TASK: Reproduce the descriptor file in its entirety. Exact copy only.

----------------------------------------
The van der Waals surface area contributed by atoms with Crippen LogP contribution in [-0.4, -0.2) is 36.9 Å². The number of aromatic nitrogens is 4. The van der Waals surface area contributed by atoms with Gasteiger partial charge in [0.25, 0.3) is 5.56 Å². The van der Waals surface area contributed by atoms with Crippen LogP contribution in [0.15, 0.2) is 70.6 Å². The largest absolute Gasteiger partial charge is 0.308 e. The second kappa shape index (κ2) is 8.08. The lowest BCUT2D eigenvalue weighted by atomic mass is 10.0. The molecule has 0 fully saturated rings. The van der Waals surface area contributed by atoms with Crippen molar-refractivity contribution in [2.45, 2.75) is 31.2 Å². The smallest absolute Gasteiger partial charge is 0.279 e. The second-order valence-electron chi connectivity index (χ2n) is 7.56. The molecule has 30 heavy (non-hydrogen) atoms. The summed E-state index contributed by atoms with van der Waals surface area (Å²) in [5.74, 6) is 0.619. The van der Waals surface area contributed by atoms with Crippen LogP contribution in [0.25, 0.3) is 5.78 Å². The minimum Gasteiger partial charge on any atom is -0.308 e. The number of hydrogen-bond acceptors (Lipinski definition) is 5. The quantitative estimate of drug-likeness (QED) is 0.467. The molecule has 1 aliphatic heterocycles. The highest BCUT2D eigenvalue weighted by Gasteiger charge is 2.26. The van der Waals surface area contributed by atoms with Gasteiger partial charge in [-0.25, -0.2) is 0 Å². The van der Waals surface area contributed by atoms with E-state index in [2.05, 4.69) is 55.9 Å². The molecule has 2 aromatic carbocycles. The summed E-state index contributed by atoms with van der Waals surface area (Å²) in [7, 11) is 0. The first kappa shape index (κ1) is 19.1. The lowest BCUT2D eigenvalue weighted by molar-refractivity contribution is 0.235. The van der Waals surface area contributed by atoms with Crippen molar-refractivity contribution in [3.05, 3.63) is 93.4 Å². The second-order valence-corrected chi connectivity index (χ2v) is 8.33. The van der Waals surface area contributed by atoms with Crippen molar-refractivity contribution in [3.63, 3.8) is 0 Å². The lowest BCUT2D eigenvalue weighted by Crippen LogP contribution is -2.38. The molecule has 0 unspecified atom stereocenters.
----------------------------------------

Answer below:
The van der Waals surface area contributed by atoms with Crippen LogP contribution in [-0.4, -0.2) is 36.9 Å². The number of aromatic nitrogens is 4. The van der Waals surface area contributed by atoms with Gasteiger partial charge in [0.25, 0.3) is 5.56 Å². The van der Waals surface area contributed by atoms with Crippen LogP contribution in [0.15, 0.2) is 70.6 Å². The largest absolute Gasteiger partial charge is 0.308 e. The second kappa shape index (κ2) is 8.08. The lowest BCUT2D eigenvalue weighted by atomic mass is 10.0. The molecule has 0 fully saturated rings. The van der Waals surface area contributed by atoms with Crippen molar-refractivity contribution in [2.45, 2.75) is 31.2 Å². The smallest absolute Gasteiger partial charge is 0.279 e. The second-order valence-electron chi connectivity index (χ2n) is 7.56. The molecule has 30 heavy (non-hydrogen) atoms. The summed E-state index contributed by atoms with van der Waals surface area (Å²) in [5.74, 6) is 0.619. The van der Waals surface area contributed by atoms with Crippen LogP contribution in [0.25, 0.3) is 5.78 Å². The minimum Gasteiger partial charge on any atom is -0.308 e. The number of hydrogen-bond acceptors (Lipinski definition) is 5. The quantitative estimate of drug-likeness (QED) is 0.467. The molecule has 1 aliphatic heterocycles. The highest BCUT2D eigenvalue weighted by Gasteiger charge is 2.26. The van der Waals surface area contributed by atoms with Gasteiger partial charge in [-0.25, -0.2) is 0 Å². The van der Waals surface area contributed by atoms with E-state index in [2.05, 4.69) is 55.9 Å². The molecule has 2 aromatic carbocycles. The summed E-state index contributed by atoms with van der Waals surface area (Å²) in [7, 11) is 0. The first kappa shape index (κ1) is 19.1. The lowest BCUT2D eigenvalue weighted by molar-refractivity contribution is 0.235. The van der Waals surface area contributed by atoms with Crippen molar-refractivity contribution in [3.05, 3.63) is 93.4 Å². The second-order valence-corrected chi connectivity index (χ2v) is 8.33. The van der Waals surface area contributed by atoms with Crippen molar-refractivity contribution in [3.63, 3.8) is 0 Å². The lowest BCUT2D eigenvalue weighted by Crippen LogP contribution is -2.38. The molecule has 0 unspecified atom stereocenters.